[Assessment 1265] Formative Assessment in Adult Literacy Education: A Special Topics Discussion

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David J. Rosen djrosen at comcast.net
Wed Feb 20 11:00:23 EST 2008


Colleagues,

Beginning on Monday, February 25th, the Special Topics list will hold
a discussion on formative assessment, a set of classroom practices
that substantial research in England has shown to positively affect
elementary and secondary level student learning outcomes. Not a term
widely known in the U.S., formative assessment refers to what
teachers and learners do in the classroom to assess learning
progress. An assessment is _formative_ when information gathered in
the assessment process is used to modify teaching and learning
activities. It's an assessment _for_ learning, not just _of_ learning.

A just-published study sponsored by the Organisation for Economic Co-
operation and Development (OECD), Teaching, Learning and Assessment
for Adults: Improving Foundation Skills < http://tinyurl.com/2dksn5 >
looks at formative assessment practices in adult foundation skills
(basic skills) classes in several countries among which were the U.S.
and England. We will have as our guests the researchers who did the
studies in these two countries. OECD researchers who studied adult
formative assessment practices in other countries may also
participate in the discussion.

In my opinion, not an unbiased one as I was an OECD researcher in
this study of practices in Flanders Belgium, the study could have an
important impact on adult literacy education practices in North
America, and formative assessment could -- as has been shown in K-12
and higher education studies -- make an important difference for
students' learning.

I hope you will join my esteemed guests for this discussion.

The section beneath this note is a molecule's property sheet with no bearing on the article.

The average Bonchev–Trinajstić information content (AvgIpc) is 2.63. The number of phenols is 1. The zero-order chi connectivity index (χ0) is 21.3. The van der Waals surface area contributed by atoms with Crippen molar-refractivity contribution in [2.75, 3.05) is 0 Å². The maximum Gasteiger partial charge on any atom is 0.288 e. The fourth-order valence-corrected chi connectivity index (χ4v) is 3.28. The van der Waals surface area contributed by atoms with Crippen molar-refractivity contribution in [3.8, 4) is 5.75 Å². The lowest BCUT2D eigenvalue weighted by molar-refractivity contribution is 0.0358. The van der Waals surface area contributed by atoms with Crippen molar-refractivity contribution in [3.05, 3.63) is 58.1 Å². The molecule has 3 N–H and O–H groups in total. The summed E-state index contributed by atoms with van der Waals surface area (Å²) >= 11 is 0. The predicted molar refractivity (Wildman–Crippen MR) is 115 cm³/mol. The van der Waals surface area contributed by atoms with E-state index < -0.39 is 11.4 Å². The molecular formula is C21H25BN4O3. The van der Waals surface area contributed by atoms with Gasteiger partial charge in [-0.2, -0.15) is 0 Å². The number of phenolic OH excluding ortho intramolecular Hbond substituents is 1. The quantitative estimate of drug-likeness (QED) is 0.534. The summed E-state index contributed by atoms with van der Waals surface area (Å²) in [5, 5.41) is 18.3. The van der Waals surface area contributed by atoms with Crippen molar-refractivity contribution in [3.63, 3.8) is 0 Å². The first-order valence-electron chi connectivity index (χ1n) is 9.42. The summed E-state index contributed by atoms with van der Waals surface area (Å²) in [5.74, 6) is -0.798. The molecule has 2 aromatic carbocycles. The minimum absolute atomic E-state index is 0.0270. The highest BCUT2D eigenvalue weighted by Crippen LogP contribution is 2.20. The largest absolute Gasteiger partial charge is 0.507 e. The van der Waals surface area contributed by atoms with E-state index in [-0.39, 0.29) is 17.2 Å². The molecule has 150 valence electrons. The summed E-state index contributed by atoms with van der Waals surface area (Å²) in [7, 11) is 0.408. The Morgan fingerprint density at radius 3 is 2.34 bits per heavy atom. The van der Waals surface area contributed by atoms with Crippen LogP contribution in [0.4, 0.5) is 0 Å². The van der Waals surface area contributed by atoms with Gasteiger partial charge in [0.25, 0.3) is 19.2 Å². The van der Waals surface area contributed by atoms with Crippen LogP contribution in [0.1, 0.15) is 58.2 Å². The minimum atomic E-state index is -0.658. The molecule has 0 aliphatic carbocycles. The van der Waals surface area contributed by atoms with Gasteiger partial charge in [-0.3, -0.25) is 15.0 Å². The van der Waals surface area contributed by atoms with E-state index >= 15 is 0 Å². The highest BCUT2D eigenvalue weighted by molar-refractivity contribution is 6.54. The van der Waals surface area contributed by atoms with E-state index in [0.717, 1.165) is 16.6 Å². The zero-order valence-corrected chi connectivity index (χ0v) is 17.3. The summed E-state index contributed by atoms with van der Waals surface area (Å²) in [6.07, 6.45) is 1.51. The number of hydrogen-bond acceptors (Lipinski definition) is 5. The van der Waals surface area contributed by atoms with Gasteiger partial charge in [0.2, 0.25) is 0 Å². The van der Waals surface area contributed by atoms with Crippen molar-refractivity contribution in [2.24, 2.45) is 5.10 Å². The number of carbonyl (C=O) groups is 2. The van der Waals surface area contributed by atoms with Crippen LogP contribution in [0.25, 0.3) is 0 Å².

To subscribe to the discussion, go to
http://www.nifl.gov/mailman/listinfo/specialtopics .
You can unsubscribe after the discussion by going to the same web
page or, if you prefer, you can stay subscribed for the next
discussion, Transition from Corrections to Community Education.

Formative Assessment Guest Experts

Janet Looney
Janet Looney is the project leader of the Centre for Educational
Research and Innovation program known as What Works in Innovation in
Education. Since 2002 its focus has been on formative assessment.
Between 2002 and 2004, the What Works program explored formative
assessment in lower secondary classrooms in eight international
systems. [See Formative Assessment: Improving Learning in Secondary
Classrooms (2005)]. OECD has just published the second study
addressing formative assessment for adult basic skill learners, whose
web page was provided above.
Earlier in her career Janet taught ESOL in Japan for over two years,
and at the YMCA in Seattle Washington.

John Benseman
John Benseman has been involved in adult education and literacy for
over 30 years working as a practitioner and program administrator,
but mainly as a researcher and evaluator. He started his working life
as a primary (elementary) school teacher, but “became disillusioned
with the task of constantly trying to motivate reluctant learners and
became much more interested in working with adults who were much more